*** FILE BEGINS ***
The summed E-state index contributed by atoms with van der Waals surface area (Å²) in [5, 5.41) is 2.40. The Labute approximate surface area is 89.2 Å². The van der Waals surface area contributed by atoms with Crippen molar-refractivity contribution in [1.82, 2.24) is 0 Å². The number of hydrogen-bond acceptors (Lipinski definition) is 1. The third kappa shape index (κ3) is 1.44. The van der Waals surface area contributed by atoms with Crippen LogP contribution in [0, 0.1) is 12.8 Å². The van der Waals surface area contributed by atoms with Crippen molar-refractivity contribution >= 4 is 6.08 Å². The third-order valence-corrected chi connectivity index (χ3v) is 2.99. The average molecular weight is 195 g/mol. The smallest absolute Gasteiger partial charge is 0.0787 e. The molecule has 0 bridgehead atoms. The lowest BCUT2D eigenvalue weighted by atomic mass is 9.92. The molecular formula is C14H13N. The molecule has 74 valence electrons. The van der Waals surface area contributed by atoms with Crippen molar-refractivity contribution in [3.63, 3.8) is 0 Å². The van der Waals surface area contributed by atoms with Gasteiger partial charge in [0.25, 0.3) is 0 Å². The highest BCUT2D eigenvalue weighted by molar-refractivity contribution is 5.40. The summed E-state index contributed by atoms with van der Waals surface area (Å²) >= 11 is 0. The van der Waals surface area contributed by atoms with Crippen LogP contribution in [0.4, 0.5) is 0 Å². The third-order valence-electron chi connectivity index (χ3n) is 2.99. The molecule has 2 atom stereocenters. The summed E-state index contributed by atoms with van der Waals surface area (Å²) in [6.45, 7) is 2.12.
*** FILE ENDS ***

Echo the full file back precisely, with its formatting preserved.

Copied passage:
The summed E-state index contributed by atoms with van der Waals surface area (Å²) in [5, 5.41) is 2.40. The Labute approximate surface area is 89.2 Å². The van der Waals surface area contributed by atoms with Crippen molar-refractivity contribution in [1.82, 2.24) is 0 Å². The number of hydrogen-bond acceptors (Lipinski definition) is 1. The third kappa shape index (κ3) is 1.44. The van der Waals surface area contributed by atoms with Crippen LogP contribution in [0, 0.1) is 12.8 Å². The van der Waals surface area contributed by atoms with Crippen molar-refractivity contribution >= 4 is 6.08 Å². The third-order valence-corrected chi connectivity index (χ3v) is 2.99. The average molecular weight is 195 g/mol. The smallest absolute Gasteiger partial charge is 0.0787 e. The molecule has 0 bridgehead atoms. The lowest BCUT2D eigenvalue weighted by atomic mass is 9.92. The molecular formula is C14H13N. The molecule has 74 valence electrons. The van der Waals surface area contributed by atoms with Crippen molar-refractivity contribution in [3.63, 3.8) is 0 Å². The van der Waals surface area contributed by atoms with Gasteiger partial charge in [0.25, 0.3) is 0 Å². The highest BCUT2D eigenvalue weighted by molar-refractivity contribution is 5.40. The summed E-state index contributed by atoms with van der Waals surface area (Å²) >= 11 is 0. The van der Waals surface area contributed by atoms with Crippen LogP contribution in [0.4, 0.5) is 0 Å². The third-order valence-electron chi connectivity index (χ3n) is 2.99. The molecule has 2 atom stereocenters. The summed E-state index contributed by atoms with van der Waals surface area (Å²) in [6.45, 7) is 2.12.